EN – Review of the preview of the film based on the novel by Stephen King


Published on Oct 17, 2017


The film adaptation of It is exactly what should not be: a remake of the tv mini-series of 1990. The tv adaptation signed by Tommy Lee Wallace was reductive, superficial, devoid of splatter, only memorable for the performance of Tim Curry in the role of Pennywise standing in front of the camera screaming and threats to the seven Losers, wearing colored contact lenses and a mesh of sharp, sharp teeth. However, the mini-series has taken on cult status as it often happens to works of poor quality that can in any way get to the heart (and belly) of the public.

The literary masterpiece by Stephen King, published in 1986, is not simply the story of a monster that takes the form of a killer clown. This is a story that contains all the basic elements of narrative kinghiana. And’ the great american novel who marked an era, is a story in which the author pours all of himself, recalling with nostalgia the childhood in his Bangor, a town of Maine, moved in the imaginative Derry. A reality of the province, the appearance of quiet that hides beneath the skin of discomforts and horrors embodied by It.

Not surprisingly, it was initially chosen to direct the film that Cary Fukunaga, who had been able to tell the dismal horrors of a certain everyday life of rural american in the first season of True Detective. His screenplay, however, was too extreme for Warner Bros., and contained sequences, explicit, rape, pedophilia, and masturbation, to be unsuitable for a mainstream audience. The baton is then passed on to the more reassuring Andy Muschietti, a veteran of the ghost story, The Mother, carried out under the mold, the production of Guillermo del Toro.

It goes to comply with the trend of blockbuster horror in which the effects jumpscares are the only mezzuccio easy to blow the audience out of the chair and are unable to communicate discomfort or distress on a deeper level. Chills a lot of the chyle remain in the room and they played down eating pop-corn. Pennywise is left more to the mediocre digital effects that the interpretation of Bill Skarsgard. And makes enough laugh that the Swedish actor releases interviews in which he claims to have in-depth and intellectualized character.

Indeed, Pennywise does not appear even in the scene in horror success of the film, the explosion of blood in the bathroom of the Beverly. If Bill is the main character and the emotional force in the novel, the original, here it is the young, portrayed by Sophia Lillis is the real heart of the Seven Losers, still riding the wave of girl power around. It is however very easy to become attached to the protagonists, a group of young actors from the talented ensemble.

In the novel, the part set in the past takes place at the end of the years ’50 while in the movie we are in the years ’80. This choice is due primarily to a question of logistics, to be able to comfortably shoot the sequel to our days, but also to exploit the phenomenon of nostalgia as Stranger Things it teaches. It must be said that It does not indulge too much in quotations from the popular culture of the time.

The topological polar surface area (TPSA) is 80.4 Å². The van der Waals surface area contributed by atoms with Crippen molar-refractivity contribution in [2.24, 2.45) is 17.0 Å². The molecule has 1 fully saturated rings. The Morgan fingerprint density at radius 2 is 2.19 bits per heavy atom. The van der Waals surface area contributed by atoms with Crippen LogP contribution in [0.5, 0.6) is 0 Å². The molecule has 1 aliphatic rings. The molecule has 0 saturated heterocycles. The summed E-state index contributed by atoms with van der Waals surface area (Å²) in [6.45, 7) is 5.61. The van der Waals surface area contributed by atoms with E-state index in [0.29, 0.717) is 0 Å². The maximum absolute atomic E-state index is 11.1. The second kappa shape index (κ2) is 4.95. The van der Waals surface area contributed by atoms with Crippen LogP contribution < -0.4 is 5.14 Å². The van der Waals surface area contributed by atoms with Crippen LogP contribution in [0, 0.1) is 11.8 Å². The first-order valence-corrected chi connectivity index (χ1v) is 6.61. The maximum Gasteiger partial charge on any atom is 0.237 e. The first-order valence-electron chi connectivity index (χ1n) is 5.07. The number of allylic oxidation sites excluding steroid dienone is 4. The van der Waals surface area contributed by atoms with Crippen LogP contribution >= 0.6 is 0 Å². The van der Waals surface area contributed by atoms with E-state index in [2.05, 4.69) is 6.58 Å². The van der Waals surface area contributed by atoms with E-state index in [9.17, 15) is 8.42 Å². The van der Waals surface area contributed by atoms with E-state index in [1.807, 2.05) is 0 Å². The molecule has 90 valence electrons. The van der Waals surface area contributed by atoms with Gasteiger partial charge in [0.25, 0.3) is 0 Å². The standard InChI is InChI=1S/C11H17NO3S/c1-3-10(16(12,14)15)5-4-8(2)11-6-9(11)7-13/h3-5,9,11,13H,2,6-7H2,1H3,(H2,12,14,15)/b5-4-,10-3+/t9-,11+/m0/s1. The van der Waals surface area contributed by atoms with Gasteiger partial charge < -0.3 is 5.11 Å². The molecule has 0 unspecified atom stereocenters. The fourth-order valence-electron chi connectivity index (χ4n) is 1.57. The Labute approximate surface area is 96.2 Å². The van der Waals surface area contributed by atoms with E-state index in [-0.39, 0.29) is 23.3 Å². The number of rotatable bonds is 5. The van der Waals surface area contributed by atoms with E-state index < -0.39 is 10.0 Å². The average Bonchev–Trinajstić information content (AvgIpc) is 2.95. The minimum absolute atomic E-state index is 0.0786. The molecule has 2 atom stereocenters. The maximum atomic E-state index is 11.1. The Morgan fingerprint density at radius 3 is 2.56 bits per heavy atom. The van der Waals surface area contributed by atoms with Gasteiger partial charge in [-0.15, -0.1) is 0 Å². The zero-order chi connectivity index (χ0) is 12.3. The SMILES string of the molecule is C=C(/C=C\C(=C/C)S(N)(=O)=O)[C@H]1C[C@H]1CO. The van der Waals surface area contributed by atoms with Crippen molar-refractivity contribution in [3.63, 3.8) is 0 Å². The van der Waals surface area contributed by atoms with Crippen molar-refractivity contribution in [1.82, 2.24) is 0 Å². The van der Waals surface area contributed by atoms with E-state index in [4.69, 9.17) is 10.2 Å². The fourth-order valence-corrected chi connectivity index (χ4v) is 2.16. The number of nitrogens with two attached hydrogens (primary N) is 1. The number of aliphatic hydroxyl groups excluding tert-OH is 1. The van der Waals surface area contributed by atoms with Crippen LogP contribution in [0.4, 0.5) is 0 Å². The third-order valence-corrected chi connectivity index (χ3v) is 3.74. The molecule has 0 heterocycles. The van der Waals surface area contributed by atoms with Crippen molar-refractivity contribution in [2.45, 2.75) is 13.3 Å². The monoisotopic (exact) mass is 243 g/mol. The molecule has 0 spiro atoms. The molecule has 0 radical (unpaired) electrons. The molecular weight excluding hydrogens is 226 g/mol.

Even if Stephen King has approved of the changes around the period in which the story takes place, the results are questionable. If you don't you tell the United States the ’50s and ’60s, the era of the Cold War, of the murder of Kennedy, the rock ‘n’ roll tales of terror EC Comics and the horror in black-and-white, you're telling me about Stephen King. And it is difficult to recapture the atmosphere of the novel in spite of the cured setting the years ’80.

This time the scene of the Losers who go to bathe in the lake, which seems more suitable for a neo-realist film of the postwar period. The bike Bill is called Silver in homage to the Lone Ranger, a character that the kids of the ’80s they hardly knew. The pretext with which the name is here maintained depersonalized totally the item iconic.

If The Green Mile, another story of a King, fills the most of the three hours of the film and the Lord of The Rings was divided into three films of the same duration (four hours if you consider the extended edition of The Return of the King), also It would need an adaptation of greater scope and with more time-dilated. Happen to too many things too quickly. It helps the pace, the film does not get bored, but there was no time to assimilate the facts, especially in the second part. The epic battle with the stones against the bully Henry Bowers and his companions is one of the highlights of the novel. Here is inserted after just over an hour and don't have the inspiration needed. The relationship of Henry and Beverly with their fathers is resolved in two scenes.

The novel is betrayed, above all, symbolic and metaphorical. In the original work, Bill, and the Losers face their fears by appealing to the entity's beneficial to the Turtle and collide with It on the metaphysical plane, thanks to the Ritual of Chud. In the film, the final battle is done to death and with a prosaic gun from slaughter.

I pull your ears to the Italian adaptation. The film comes out in our country with more than a one-month delay compared with the output of the united states, the voice of Pennywise is totally inappropriate and, children are dubbed by adults. The iconic pull quote the promotional “you galleggerete” has been replaced by the more mundane “what are you afraid Of?”

It is basically a good product of entertainment, a horror mediocre and a very bad translation. It's a film that slips away like a paper boat in a trickle of rain, but then ends up in the oblivion of the sewer. However, the general public will go in the room to see Pennywise that makes ‘BOO!’ and that's exactly what it will be, neither more nor less. You have to pay for the ticket? Then join the clown.

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